Have your say on audiology services in Leeds!

Arthur Thomas Campaigns Officer

Arthur Thomas Policy & Campaigns Officer

NDCS are supporting a review of Leeds Audiology Services. If you live in the Leeds then make sure your voice is heard by taking part in a short survey below.

By completing the survey you can help Leeds Audiology Service understand how best to meet the needs of deaf children across Leeds.

Please follow the link below to contribute to the review and have your say:


We will keep you updated about the progress of the review.

If you have any questions or would like any more information, please contact Carla Rose-Hardman at: Carla.Rose-Hardman@ndcs.org.uk

MPs want to hear about your experience of PIP assessments!


Arthur Thomas Campaigns Officer

Arthur Thomas Policy & Campaigns Officer

MPs want to hear about your experience of the PIP (personal independence payments) claims process, by this Thursday!

They want to hear:

  • Your experience of the PIP assessment process
  • If you have experienced backlogs
  • About the quality of assessments
  • Any difference between Atos and Capita

As part of our PIP’d Off campaign NDCS are working closely with the Disability Benefits Consortium (DBC) to campaign to make the PIP claim process accessible and fair. The DBC have set up a survey so that people can submit their experiences  as a group. The closing date for submissions to the PAC inquiry is this Thursday, 28 January 2015, so  lets get cracking!



You can also tell MPs your story via twitter by tweeting comments to @CommonsPAC on Twitter with the hastag #disability.

If you have any questions, you can contact the NDCS Campaigns Team at: campaigns@ndcs.org.uk

MP speaks out about deafness!

Arthur Thomas Campaigns Officer

Arthur Thomas Campaigns Officer

Last night Alison Seabeck MP, a frequent supporter of NDCS, led a short debate on the educational attainment of deaf children and young people in the House of Commons.

In the debate, she spoke about her meeting with a member of the NDCS Young People’s Advisory Board, Renee, at party conference and discussed her own experiences as someone with a unilateral hearing loss as well as her support for the Plymouth Deaf Children’s Society.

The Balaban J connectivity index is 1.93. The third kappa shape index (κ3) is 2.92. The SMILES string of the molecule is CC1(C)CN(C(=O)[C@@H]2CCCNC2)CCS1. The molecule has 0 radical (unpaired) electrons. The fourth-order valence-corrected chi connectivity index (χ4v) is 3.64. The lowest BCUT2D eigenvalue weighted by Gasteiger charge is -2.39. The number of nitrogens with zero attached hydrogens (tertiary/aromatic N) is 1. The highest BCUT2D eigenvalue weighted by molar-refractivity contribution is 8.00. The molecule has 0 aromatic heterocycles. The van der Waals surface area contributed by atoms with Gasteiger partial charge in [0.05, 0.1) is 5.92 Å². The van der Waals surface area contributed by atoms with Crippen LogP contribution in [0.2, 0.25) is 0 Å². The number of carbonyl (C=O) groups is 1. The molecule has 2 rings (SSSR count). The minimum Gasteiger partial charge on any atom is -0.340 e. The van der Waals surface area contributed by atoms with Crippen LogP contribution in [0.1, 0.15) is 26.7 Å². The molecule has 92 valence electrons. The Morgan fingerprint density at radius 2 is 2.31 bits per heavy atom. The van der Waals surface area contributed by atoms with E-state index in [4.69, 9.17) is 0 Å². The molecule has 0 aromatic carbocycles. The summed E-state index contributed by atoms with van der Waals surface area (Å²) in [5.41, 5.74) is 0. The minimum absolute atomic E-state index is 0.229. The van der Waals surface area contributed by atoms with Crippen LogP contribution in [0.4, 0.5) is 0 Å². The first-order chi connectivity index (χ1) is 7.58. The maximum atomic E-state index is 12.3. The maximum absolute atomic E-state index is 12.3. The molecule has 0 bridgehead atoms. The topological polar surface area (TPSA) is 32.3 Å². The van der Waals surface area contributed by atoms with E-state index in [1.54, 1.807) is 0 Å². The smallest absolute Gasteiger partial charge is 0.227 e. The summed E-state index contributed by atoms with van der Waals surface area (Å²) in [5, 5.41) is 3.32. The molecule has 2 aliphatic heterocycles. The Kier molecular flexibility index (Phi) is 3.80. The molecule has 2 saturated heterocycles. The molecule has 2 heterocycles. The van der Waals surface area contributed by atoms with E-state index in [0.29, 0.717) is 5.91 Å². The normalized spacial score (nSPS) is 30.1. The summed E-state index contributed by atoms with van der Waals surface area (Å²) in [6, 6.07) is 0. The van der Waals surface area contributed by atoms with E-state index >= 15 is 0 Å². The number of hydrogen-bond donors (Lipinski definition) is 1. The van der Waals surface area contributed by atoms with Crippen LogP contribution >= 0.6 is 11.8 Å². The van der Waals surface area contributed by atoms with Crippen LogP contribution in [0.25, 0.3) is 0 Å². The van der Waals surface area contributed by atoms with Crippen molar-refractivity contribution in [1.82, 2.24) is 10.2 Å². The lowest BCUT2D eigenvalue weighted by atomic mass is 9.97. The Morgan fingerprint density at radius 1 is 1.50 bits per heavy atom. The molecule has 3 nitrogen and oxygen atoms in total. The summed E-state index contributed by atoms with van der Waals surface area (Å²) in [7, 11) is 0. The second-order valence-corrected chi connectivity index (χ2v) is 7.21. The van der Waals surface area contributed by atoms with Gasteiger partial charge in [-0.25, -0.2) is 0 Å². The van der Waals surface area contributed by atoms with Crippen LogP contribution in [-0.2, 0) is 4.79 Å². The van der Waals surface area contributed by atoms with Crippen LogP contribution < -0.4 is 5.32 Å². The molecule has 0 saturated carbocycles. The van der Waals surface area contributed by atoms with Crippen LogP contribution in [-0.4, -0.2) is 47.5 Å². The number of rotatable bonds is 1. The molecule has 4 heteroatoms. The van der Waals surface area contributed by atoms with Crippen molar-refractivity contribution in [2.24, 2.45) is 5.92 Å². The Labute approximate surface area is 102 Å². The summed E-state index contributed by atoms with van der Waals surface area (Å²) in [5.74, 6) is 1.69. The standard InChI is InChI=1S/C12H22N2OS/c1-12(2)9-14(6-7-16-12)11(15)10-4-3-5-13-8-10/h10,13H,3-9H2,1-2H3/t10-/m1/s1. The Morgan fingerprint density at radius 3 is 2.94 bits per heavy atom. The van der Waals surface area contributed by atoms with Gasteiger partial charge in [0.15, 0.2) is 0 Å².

Following a briefing from NDCS she also raised NDCS’s Listen Up! campaign to improve audiology services, emphasising the importance of quality audiology services she said ‘Good audiology services make a critical contribution to a deaf child’s success in life, as they are responsible for ensuring that a deaf child can use their remaining hearing to the fullest possible extent’

The Education Minister, Edward Timpson, referred to forthcoming changes to how Ofsted will inspect local authority services for children with special educational needs (SEN), stating that ‘Ofsted is now working up the details of the new arrangements’. This follows our campaign victory on this last month.

The Minister went on to reaffirm his commitment to making sure that the requirements of children with SEN are met and that Local Authorities ‘should prioritise vital front-line services for vulnerable children’

We’d like to say a big thank you to Alison for holding the debate and all the MPs who took part for their contributions. Short debates like this are a great way of raising awareness of deafness within Parliament but also of keeping government Ministers on their toes!

Christmas fun! – CAMPAIGNS NETWORK SURVEY 2014/15

Arthur Thomas Campaigns Officer